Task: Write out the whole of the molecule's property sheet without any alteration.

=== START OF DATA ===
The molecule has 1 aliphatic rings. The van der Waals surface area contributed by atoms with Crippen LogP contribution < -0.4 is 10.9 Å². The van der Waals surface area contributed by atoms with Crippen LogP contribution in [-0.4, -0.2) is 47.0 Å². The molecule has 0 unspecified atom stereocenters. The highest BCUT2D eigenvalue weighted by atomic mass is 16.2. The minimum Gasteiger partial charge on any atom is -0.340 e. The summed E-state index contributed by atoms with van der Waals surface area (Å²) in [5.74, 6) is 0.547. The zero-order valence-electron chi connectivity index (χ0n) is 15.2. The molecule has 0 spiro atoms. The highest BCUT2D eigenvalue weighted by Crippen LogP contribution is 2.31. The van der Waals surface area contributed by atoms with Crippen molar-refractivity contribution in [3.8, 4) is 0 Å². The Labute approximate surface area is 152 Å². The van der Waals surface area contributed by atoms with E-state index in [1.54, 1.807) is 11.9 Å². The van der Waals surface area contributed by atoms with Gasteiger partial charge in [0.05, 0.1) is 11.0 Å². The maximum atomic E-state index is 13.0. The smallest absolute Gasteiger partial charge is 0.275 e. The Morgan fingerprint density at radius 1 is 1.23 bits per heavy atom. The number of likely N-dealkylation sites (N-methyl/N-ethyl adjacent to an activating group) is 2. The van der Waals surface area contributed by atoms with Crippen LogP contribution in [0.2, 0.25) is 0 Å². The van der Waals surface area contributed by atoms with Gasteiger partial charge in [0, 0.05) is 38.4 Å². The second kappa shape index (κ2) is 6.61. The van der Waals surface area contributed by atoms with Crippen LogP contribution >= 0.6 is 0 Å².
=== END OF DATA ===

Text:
The molecule has 1 aliphatic rings. The van der Waals surface area contributed by atoms with Crippen LogP contribution < -0.4 is 10.9 Å². The van der Waals surface area contributed by atoms with Crippen LogP contribution in [-0.4, -0.2) is 47.0 Å². The molecule has 0 unspecified atom stereocenters. The highest BCUT2D eigenvalue weighted by atomic mass is 16.2. The minimum Gasteiger partial charge on any atom is -0.340 e. The summed E-state index contributed by atoms with van der Waals surface area (Å²) in [5.74, 6) is 0.547. The zero-order valence-electron chi connectivity index (χ0n) is 15.2. The molecule has 0 spiro atoms. The highest BCUT2D eigenvalue weighted by Crippen LogP contribution is 2.31. The van der Waals surface area contributed by atoms with Crippen molar-refractivity contribution in [3.8, 4) is 0 Å². The Labute approximate surface area is 152 Å². The van der Waals surface area contributed by atoms with E-state index in [1.54, 1.807) is 11.9 Å². The van der Waals surface area contributed by atoms with Gasteiger partial charge in [0.05, 0.1) is 11.0 Å². The maximum atomic E-state index is 13.0. The smallest absolute Gasteiger partial charge is 0.275 e. The Morgan fingerprint density at radius 1 is 1.23 bits per heavy atom. The number of likely N-dealkylation sites (N-methyl/N-ethyl adjacent to an activating group) is 2. The van der Waals surface area contributed by atoms with Crippen LogP contribution in [0.2, 0.25) is 0 Å². The van der Waals surface area contributed by atoms with Gasteiger partial charge in [0, 0.05) is 38.4 Å². The second kappa shape index (κ2) is 6.61. The van der Waals surface area contributed by atoms with Crippen LogP contribution >= 0.6 is 0 Å².